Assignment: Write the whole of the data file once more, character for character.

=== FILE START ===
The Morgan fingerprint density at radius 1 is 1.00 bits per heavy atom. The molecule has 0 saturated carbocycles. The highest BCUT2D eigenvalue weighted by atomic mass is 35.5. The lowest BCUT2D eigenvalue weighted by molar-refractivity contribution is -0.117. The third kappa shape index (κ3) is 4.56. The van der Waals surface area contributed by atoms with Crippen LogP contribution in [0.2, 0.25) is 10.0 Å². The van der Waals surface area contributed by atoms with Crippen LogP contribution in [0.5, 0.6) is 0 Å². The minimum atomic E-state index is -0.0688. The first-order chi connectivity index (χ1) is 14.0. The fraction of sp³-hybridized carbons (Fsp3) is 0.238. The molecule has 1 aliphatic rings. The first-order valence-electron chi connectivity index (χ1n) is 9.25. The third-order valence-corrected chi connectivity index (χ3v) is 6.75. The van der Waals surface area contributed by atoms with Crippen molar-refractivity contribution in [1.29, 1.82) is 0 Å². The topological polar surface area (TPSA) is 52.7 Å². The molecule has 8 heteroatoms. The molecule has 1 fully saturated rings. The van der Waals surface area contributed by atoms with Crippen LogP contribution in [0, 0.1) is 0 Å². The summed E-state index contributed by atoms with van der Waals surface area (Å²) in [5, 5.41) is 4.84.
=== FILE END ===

The Morgan fingerprint density at radius 1 is 1.00 bits per heavy atom. The molecule has 0 saturated carbocycles. The highest BCUT2D eigenvalue weighted by atomic mass is 35.5. The lowest BCUT2D eigenvalue weighted by molar-refractivity contribution is -0.117. The third kappa shape index (κ3) is 4.56. The van der Waals surface area contributed by atoms with Crippen LogP contribution in [0.2, 0.25) is 10.0 Å². The van der Waals surface area contributed by atoms with Crippen LogP contribution in [0.5, 0.6) is 0 Å². The minimum atomic E-state index is -0.0688. The first-order chi connectivity index (χ1) is 14.0. The fraction of sp³-hybridized carbons (Fsp3) is 0.238. The molecule has 1 aliphatic rings. The first-order valence-electron chi connectivity index (χ1n) is 9.25. The third-order valence-corrected chi connectivity index (χ3v) is 6.75. The van der Waals surface area contributed by atoms with Crippen molar-refractivity contribution in [1.29, 1.82) is 0 Å². The topological polar surface area (TPSA) is 52.7 Å². The molecule has 8 heteroatoms. The molecule has 1 fully saturated rings. The van der Waals surface area contributed by atoms with Crippen LogP contribution in [0, 0.1) is 0 Å². The summed E-state index contributed by atoms with van der Waals surface area (Å²) in [5, 5.41) is 4.84.